To those of you who are moms, or fill the role of a mom in someone’s life, Happy Mother’s Day.
For some, Mother’s Day is a special time filled with happiness and love. For others, the day is more difficult. Perhaps we didn’t have a loving, caring mother. Perhaps our mom has passed on, and the day is bittersweet – filled with memories, but also a touch of sadness. Because of the various emotions invoked, it gets a little tricky writing a Mother’s Day message.
Scripture is full of stories of wonderful mothers. But today, I’d like to talk about a different mother – a universal mother to us all; one that offers us unlimited beauty, one nourishes us throughout our lives, and one through whose beauty we can see and commune with God. She is known by many names – Mother Earth, Earth Mother and, more encompassing, Mother Nature, just to name a few.
“My soul can find no staircase to heaven unless it be through earth’s loveliness.”
In Genesis, God created the earth. Mankind was formed of the earth, and God breathed the spirit of life into man. “God is Spirit…,” says John 4:24. 1 Corinthians 8:6 tells us, “…there is one God, the Father…,” and Ephesians 4:6 says, “One God and Father of all…” Genesis 3:19 tells us, “For you were made from dust, and to dust you will return.” Thus, in a sense, we have the two elements necessary to create life – male and female. God is our Father and, in a sense, Earth is our Mother.
God is defined as Spirit. The earth, indeed all of nature, is a physical world – the environment in which we live. Not only is it the earth, but that plants, animals, birds, fish, sky, clouds, trees, flowers, deserts, mountains, streams, lakes, and oceans. To our human minds, since God is our Father, and we refer to Him as He, it makes sense that we would refer to the earth, or nature, as she. Ancient cultures, focusing on nature as providing life, worshiped the earth and nature as goddesses.
The ancient Greek goddess Gaia, meaning earth, was considered to be the mother of all and was referred to as Mother Gaia – hence the term we use today, Mother Earth.
Now, let’s be clear. Although we may refer to our physical environment as Mother Earth or Mother Nature, it’s important to understand that, from the Christian perspective, the earth, or nature, is not a being, is not a god or goddess, and is not to be worshiped. We all appreciate and even love nature. And we should. It’s part of God’s creation. It is through nature that God provides for our physical needs – lumber for housing, food and water to nourish our bodies, etc. Even the sun itself provides us with Vitamin D. And it is through nature that we can worship and enter into a deep communion with God.
Unfortunately, we, as a society, tend to spend entirely too much time indoors. Jobs have become sedentary; we spend our entire day indoors behind a desk, at a computer, stocking shelves, behind a cash register, etc. Even our children spend most, if not all, of their time outside of school in front of a T.V., computer, or video game consul.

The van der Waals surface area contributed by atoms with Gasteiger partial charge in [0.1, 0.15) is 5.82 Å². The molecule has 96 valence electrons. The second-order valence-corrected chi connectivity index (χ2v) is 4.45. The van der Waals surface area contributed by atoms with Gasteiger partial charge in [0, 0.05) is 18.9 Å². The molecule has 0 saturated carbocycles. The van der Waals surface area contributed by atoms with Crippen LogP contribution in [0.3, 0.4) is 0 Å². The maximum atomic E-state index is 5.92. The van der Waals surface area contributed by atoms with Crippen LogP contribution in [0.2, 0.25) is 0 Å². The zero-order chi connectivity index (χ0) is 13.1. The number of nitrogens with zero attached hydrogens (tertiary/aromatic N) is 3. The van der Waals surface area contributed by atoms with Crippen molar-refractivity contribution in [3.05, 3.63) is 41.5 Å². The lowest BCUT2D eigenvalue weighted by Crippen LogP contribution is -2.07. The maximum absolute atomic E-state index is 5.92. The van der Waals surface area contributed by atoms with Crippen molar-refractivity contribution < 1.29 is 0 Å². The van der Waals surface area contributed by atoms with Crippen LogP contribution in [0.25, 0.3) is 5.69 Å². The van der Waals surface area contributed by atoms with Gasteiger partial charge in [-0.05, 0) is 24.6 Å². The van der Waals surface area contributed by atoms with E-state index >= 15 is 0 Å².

My own grandchildren are a wonderful case in point. My daughter and her husband recently moved their family from an apartment into a house. They now have a beautiful, safe, secure yard in which to run, jump, dig, roll around, and play. What do they want to do? They want to Watch TV, watch a movie, or play a video game. My daughter constantly encourages them to play outside, sometimes actually forcing the issue. She simply turns off all of the electronics and sends them outside.
How do they respond? They stand, and pout. They’ve gotten so used to being inside, and so accustomed to the technology, they’d rather stand and pout than play!
Many adults are the same. We get up, go to work, and stay indoors all day. Then we go home, too exhausted to do much of anything, and we flip on the TV, or we plop ourselves down in front of the computer. With the invention of remote controls, we don’t even have to get out of our chair to change the channels.
When we do venture outside, it’s not to spend any quality time appreciating nature all around us, it’s out of a sense of duty – we have to mow the lawn, trip the bushes, pull the weeds.
Now, some of us do find yard work to be a source of enjoyment. But, a lot of us do it not because we genuinely enjoy it, but because it’s something that needs to be done.
And, some of us do spend a lot of time outdoors. Most of us, however do not. Personally, I believe we would all do well to spend more time outside – me included. How many times have we heard, or told someone else, “take time to smell the roses”? We should take time to admire and appreciate what we call Mother Nature. Not from the standpoint of worshiping Mother Nature as some sort of goddess, but with the desire to appreciate and admire what God has created and provided for us. There is great beauty all around us, if we would just slow down long enough to enjoy it.
Not only is spending time outdoors good for us physically and emotionally, it’s good for us spiritually, too. Spending time out in God’s creation can be a very prayerful time. Our quote for today points to this truth. The basis of meditative prayer is silence and stillness. When we’re out in nature, we can find those “sacred spaces” – that quiet spot next to the river, under the shade of a beautiful tree, or surrounded by fragrant flowers. When we quiet our minds and breathe in the beauty of God’s creation – what we call Mother Nature – the stillness enfolds us. Our thoughts begin to slow, our minds become less cluttered, and we come to a place of peace within. It is in this quiet, still peace that we hear God’s voice.